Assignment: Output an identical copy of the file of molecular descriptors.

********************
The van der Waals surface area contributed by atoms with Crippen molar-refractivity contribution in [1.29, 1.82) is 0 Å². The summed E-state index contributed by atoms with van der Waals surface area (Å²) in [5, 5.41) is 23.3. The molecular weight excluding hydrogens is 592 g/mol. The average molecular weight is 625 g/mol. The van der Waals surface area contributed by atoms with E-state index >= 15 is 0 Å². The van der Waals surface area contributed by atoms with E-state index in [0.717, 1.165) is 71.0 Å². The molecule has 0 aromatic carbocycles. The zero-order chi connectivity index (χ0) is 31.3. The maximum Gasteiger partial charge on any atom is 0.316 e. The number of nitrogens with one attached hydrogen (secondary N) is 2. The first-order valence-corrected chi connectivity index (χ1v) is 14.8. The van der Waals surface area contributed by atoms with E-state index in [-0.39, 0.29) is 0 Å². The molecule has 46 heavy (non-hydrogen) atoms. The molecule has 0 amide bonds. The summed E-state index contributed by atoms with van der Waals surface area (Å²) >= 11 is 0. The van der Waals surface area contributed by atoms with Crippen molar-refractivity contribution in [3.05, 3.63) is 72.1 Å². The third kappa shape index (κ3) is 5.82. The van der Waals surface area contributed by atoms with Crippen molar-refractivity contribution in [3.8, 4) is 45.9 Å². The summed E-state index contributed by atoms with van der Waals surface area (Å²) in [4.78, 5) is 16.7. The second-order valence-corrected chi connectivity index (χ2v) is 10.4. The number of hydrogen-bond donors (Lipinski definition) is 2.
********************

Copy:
The van der Waals surface area contributed by atoms with Crippen molar-refractivity contribution in [1.29, 1.82) is 0 Å². The summed E-state index contributed by atoms with van der Waals surface area (Å²) in [5, 5.41) is 23.3. The molecular weight excluding hydrogens is 592 g/mol. The average molecular weight is 625 g/mol. The van der Waals surface area contributed by atoms with E-state index >= 15 is 0 Å². The van der Waals surface area contributed by atoms with E-state index in [0.717, 1.165) is 71.0 Å². The molecule has 0 aromatic carbocycles. The zero-order chi connectivity index (χ0) is 31.3. The maximum Gasteiger partial charge on any atom is 0.316 e. The number of nitrogens with one attached hydrogen (secondary N) is 2. The first-order valence-corrected chi connectivity index (χ1v) is 14.8. The van der Waals surface area contributed by atoms with E-state index in [-0.39, 0.29) is 0 Å². The molecule has 46 heavy (non-hydrogen) atoms. The molecule has 0 amide bonds. The summed E-state index contributed by atoms with van der Waals surface area (Å²) >= 11 is 0. The van der Waals surface area contributed by atoms with Crippen molar-refractivity contribution in [3.05, 3.63) is 72.1 Å². The third kappa shape index (κ3) is 5.82. The van der Waals surface area contributed by atoms with Crippen molar-refractivity contribution in [3.8, 4) is 45.9 Å². The summed E-state index contributed by atoms with van der Waals surface area (Å²) in [4.78, 5) is 16.7. The second-order valence-corrected chi connectivity index (χ2v) is 10.4. The number of hydrogen-bond donors (Lipinski definition) is 2.